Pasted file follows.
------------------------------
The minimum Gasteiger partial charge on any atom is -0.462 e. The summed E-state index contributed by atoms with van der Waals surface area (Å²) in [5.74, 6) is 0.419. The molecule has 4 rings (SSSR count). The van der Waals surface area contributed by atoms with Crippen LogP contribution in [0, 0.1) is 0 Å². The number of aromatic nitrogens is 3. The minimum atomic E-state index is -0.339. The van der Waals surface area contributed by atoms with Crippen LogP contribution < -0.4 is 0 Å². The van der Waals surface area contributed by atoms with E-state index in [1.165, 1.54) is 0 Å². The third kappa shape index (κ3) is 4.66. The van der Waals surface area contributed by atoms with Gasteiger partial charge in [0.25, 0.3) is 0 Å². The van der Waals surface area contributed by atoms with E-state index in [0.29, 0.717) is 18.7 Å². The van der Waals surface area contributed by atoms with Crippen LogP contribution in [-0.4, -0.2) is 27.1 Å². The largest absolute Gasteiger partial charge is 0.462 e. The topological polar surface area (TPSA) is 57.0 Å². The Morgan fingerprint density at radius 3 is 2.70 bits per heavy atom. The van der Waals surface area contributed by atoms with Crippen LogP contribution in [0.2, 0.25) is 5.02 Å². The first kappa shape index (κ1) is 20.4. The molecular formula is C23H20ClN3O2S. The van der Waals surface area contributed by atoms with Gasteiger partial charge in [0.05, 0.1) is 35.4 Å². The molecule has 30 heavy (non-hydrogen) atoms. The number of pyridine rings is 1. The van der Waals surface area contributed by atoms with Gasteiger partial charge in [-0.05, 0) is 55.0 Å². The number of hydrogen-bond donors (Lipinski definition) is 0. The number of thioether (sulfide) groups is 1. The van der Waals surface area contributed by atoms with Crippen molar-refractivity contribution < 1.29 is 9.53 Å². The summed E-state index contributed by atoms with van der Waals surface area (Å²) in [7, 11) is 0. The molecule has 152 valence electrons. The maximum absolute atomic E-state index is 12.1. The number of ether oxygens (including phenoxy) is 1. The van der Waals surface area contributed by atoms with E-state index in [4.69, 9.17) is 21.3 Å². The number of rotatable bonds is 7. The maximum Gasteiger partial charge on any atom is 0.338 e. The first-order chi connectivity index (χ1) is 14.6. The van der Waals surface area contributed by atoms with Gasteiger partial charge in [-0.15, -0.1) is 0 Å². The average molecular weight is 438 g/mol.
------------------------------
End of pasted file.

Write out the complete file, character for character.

The minimum Gasteiger partial charge on any atom is -0.462 e. The summed E-state index contributed by atoms with van der Waals surface area (Å²) in [5.74, 6) is 0.419. The molecule has 4 rings (SSSR count). The van der Waals surface area contributed by atoms with Crippen LogP contribution in [0, 0.1) is 0 Å². The number of aromatic nitrogens is 3. The minimum atomic E-state index is -0.339. The van der Waals surface area contributed by atoms with Crippen LogP contribution < -0.4 is 0 Å². The van der Waals surface area contributed by atoms with E-state index in [1.165, 1.54) is 0 Å². The third kappa shape index (κ3) is 4.66. The van der Waals surface area contributed by atoms with Gasteiger partial charge in [0.25, 0.3) is 0 Å². The van der Waals surface area contributed by atoms with E-state index in [0.29, 0.717) is 18.7 Å². The van der Waals surface area contributed by atoms with Crippen LogP contribution in [-0.4, -0.2) is 27.1 Å². The largest absolute Gasteiger partial charge is 0.462 e. The topological polar surface area (TPSA) is 57.0 Å². The Morgan fingerprint density at radius 3 is 2.70 bits per heavy atom. The van der Waals surface area contributed by atoms with Crippen LogP contribution in [0.2, 0.25) is 5.02 Å². The first kappa shape index (κ1) is 20.4. The molecular formula is C23H20ClN3O2S. The van der Waals surface area contributed by atoms with Gasteiger partial charge in [0.05, 0.1) is 35.4 Å². The molecule has 30 heavy (non-hydrogen) atoms. The number of pyridine rings is 1. The van der Waals surface area contributed by atoms with Gasteiger partial charge in [-0.05, 0) is 55.0 Å². The number of hydrogen-bond donors (Lipinski definition) is 0. The number of thioether (sulfide) groups is 1. The van der Waals surface area contributed by atoms with Crippen molar-refractivity contribution < 1.29 is 9.53 Å². The summed E-state index contributed by atoms with van der Waals surface area (Å²) in [7, 11) is 0. The molecule has 152 valence electrons. The maximum absolute atomic E-state index is 12.1. The number of ether oxygens (including phenoxy) is 1. The van der Waals surface area contributed by atoms with E-state index in [4.69, 9.17) is 21.3 Å². The number of rotatable bonds is 7. The maximum Gasteiger partial charge on any atom is 0.338 e. The first-order chi connectivity index (χ1) is 14.6. The van der Waals surface area contributed by atoms with Gasteiger partial charge in [-0.15, -0.1) is 0 Å². The average molecular weight is 438 g/mol.